What is a good trademark?
‘What is a good trademark’ is one of the most frequently asked questions by our clients. This typically becomes the subject-matter of discussion when our lawyers opine on the trademark-ability or registrability of a proposed mark. Clients often get upset or put off when we try to make them understand that their trademark are vulnerable to objection and opposition. Law is a lousy mistress and complex subject – this is no exception for intellectual property laws. Although the IPR laws seem very plain and simple, interpretation of each clauses is definitely a complex thing.
Is it a difficult task? YES!
Creating or selecting a trademark is definitely no easy task as in case of naming a baby boy or girl. While there are companies whose mainstream services are to coin names, they may not be affordable for every business owner. Although there are no hard-and-fast rules of what may be a successful trademark, there are some useful guidelines. These guidelines given below will undoubtedly help you in creating a good trademark, if not a creative one. Trade mark must be one that can have protected perpetually, as trademarks can be perpetually renewed every 10 years.
Common requirements for a good trademark?
- Easy to read, spell, pronounce and remember in all relevant languages.
- No offensive meaning in slang or undesirable connotations in local and/or foreign languages especially if it is intended to be used abroad or cause confusion among public.
- It should not create confusion as to the nature or origin of the product.
- It should be adaptable to all advertising media.
- It should not hurt any religious sentiments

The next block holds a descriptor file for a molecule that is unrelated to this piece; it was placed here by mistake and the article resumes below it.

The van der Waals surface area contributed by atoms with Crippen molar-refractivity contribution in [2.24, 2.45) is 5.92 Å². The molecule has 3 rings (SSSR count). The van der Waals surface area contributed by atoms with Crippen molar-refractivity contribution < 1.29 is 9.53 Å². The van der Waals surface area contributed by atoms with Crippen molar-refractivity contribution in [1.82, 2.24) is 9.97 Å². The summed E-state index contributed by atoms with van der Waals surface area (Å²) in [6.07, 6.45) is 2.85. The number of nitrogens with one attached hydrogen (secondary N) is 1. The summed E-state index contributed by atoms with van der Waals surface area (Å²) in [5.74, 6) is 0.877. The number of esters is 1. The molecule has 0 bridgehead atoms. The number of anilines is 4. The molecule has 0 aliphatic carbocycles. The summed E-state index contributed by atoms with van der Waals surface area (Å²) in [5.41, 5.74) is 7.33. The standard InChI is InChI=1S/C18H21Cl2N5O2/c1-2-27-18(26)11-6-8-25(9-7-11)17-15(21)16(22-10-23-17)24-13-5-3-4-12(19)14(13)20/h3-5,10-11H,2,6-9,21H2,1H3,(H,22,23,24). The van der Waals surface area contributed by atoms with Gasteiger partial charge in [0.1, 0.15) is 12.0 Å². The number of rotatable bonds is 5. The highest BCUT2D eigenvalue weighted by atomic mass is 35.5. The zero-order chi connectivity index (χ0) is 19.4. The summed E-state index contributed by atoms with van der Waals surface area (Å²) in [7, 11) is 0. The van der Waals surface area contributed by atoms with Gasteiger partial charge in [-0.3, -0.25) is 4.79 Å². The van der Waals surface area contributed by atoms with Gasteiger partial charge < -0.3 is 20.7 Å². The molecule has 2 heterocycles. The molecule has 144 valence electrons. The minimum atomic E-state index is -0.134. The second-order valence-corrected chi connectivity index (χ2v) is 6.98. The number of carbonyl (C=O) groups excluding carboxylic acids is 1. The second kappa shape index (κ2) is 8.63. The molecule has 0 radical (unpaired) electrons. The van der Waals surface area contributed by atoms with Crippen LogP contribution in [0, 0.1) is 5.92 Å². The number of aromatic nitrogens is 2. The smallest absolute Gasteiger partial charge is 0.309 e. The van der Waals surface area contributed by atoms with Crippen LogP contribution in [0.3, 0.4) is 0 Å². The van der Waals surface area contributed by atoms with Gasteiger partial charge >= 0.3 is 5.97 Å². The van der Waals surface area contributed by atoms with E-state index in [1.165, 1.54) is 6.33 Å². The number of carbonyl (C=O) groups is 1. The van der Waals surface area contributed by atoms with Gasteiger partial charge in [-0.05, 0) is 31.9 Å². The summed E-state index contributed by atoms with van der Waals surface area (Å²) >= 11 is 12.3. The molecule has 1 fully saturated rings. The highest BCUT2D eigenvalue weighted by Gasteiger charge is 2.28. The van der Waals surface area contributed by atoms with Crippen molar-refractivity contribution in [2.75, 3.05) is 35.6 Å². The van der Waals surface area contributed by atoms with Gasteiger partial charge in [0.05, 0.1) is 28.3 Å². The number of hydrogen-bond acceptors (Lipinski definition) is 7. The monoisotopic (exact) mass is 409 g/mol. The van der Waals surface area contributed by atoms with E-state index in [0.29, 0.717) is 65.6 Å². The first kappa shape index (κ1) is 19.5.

- It should not include any whole or part of registered trademarks, subject to exceptions.
Three Categories of Trade Marks
Any trademark is likely to fall under one of the categories discussed below. It is a known fact that good trademarks are invented ones.
Invented or coined or fancy words: Marks that are invented, not being found in dictionary or not being used commonly, without any real meaning in any language (e.g. Kodak, Maggi) fall in this category. Invented words have greater advantage of being easy to protect as they are more likely to be considered distinct.
Arbitrary marks: Marks that consist of words that have a real meaning in a given language. The meaning of such words, however, has no relation to the product itself or to any of its qualities (e.g. Apple for a Computer). As is the case with coined words, while the level and ease of protection is generally high, there is no direct association between the mark and the product requiring thus greater marketing power to create such an association in the mind of the consumer.
Suggestive marks: Marks which hint at one or some of the attributes of the product. The appeal of suggestive marks lies in the fact that they act as a form of advertising and may create a direct association in the mind of consumers between the trademark, certain desired qualities and the product. However, in some countries, even suggestive trademarks are considered as descriptive and registration may be refused.
It is wise to invest time in creating a trade mark!
A lawyer or any other person is no better person than you are in creating the trade mark you want. Essentially, a good trade mark will not only keep you away from any unwarranted lengthy legal complications, but also help you exploit your mark locally as well as internationally for years and years.